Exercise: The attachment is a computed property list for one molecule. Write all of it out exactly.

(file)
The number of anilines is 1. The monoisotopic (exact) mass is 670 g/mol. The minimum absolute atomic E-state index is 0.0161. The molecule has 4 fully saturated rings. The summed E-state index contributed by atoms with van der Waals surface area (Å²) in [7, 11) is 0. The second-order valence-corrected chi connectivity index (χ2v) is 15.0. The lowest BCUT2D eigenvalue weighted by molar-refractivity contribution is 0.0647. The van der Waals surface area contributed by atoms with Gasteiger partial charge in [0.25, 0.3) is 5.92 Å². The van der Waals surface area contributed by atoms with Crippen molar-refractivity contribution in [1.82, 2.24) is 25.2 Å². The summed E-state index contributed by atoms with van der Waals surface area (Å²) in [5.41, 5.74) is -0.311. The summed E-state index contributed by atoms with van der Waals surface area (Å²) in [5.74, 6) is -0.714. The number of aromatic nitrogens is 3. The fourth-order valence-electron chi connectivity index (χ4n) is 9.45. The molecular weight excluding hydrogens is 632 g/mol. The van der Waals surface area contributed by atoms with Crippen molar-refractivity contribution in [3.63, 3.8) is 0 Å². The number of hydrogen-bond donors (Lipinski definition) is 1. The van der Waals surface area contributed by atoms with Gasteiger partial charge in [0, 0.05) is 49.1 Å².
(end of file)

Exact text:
The number of anilines is 1. The monoisotopic (exact) mass is 670 g/mol. The minimum absolute atomic E-state index is 0.0161. The molecule has 4 fully saturated rings. The summed E-state index contributed by atoms with van der Waals surface area (Å²) in [7, 11) is 0. The second-order valence-corrected chi connectivity index (χ2v) is 15.0. The lowest BCUT2D eigenvalue weighted by molar-refractivity contribution is 0.0647. The van der Waals surface area contributed by atoms with Gasteiger partial charge in [0.25, 0.3) is 5.92 Å². The van der Waals surface area contributed by atoms with Crippen molar-refractivity contribution in [1.82, 2.24) is 25.2 Å². The summed E-state index contributed by atoms with van der Waals surface area (Å²) in [5.41, 5.74) is -0.311. The summed E-state index contributed by atoms with van der Waals surface area (Å²) in [5.74, 6) is -0.714. The number of aromatic nitrogens is 3. The fourth-order valence-electron chi connectivity index (χ4n) is 9.45. The molecular weight excluding hydrogens is 632 g/mol. The van der Waals surface area contributed by atoms with Crippen molar-refractivity contribution in [3.63, 3.8) is 0 Å². The number of hydrogen-bond donors (Lipinski definition) is 1. The van der Waals surface area contributed by atoms with Gasteiger partial charge in [0, 0.05) is 49.1 Å².